Editorial

Should schools bring back policy for 2-hour delay?

ACHTUNG: This is not a “fair and balanced” article. It is an editorial by the editor.

You might say the Wayland Union School District this morning was the victim of an old saying: “You’re damned if you do and damned if you don’t.”

The school district not long ago changed its policy regarding calling off school for snow days, inclement weather or situations that could cause school closure. In bygone days, if weather or other conditions challenged students or staff to show up, there was a chance school could start with a two-hour delay, which might enable changing conditions or snow removal to only make everybody wait a couple of hours before the crisis had passed.

However, many parents objected, insisting that they have a difficult time early in the morning to find suitable child care during that two-hour period, creating the awful nemesis of latch-key kids. And this would be really bad for children ages 5 to 11.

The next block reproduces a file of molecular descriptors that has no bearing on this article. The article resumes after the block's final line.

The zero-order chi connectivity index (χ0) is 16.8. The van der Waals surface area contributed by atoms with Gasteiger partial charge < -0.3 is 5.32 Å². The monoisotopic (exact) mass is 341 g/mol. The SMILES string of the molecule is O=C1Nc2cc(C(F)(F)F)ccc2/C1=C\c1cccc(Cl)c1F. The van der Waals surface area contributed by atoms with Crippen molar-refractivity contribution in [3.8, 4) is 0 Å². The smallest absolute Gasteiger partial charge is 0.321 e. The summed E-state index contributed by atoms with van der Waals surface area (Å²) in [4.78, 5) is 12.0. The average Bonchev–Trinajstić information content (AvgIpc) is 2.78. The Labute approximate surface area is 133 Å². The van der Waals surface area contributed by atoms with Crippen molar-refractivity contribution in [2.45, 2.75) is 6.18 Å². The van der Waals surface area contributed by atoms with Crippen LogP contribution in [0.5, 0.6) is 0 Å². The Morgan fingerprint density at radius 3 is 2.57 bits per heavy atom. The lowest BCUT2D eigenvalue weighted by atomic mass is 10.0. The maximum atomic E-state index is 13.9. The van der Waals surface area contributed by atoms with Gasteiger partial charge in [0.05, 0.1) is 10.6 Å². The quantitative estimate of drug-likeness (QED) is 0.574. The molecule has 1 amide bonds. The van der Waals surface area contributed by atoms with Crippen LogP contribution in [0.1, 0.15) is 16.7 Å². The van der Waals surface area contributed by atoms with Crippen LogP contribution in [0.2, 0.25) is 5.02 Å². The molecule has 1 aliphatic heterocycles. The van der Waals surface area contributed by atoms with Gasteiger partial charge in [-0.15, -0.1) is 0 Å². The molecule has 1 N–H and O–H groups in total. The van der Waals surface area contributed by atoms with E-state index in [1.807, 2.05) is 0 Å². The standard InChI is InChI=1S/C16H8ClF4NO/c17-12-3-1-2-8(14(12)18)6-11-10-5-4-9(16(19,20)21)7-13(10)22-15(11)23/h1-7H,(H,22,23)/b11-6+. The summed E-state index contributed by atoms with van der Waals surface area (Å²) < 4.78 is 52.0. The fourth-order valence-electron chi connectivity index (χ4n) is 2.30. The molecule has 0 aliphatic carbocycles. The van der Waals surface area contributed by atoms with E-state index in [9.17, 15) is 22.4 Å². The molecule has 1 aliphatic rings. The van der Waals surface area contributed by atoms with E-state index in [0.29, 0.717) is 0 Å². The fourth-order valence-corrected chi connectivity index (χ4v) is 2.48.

So school officials bowed to public pressure and change policy to insist that if conditions were bad enough to close school at 7:30 a.m., it would be bad enough for the whole day.

Yet, the law of unintended consequences kicked in Wednesday morning with a power outage that began just before 5 a.m. and was corrected by 8 a.m.

Making the problem special was that Wayland High School’s Fine Arts Center was to be host for the Michigan High School Band and Orchestra Association (MHSBOA) district festival. It had to be called off. A policy allowing for a two-hour delay would have saved the day.

Band director Kelli Tilley Smith now says the festival will take place next Tuesday. Let’s hope there’s no early morning challenge again.

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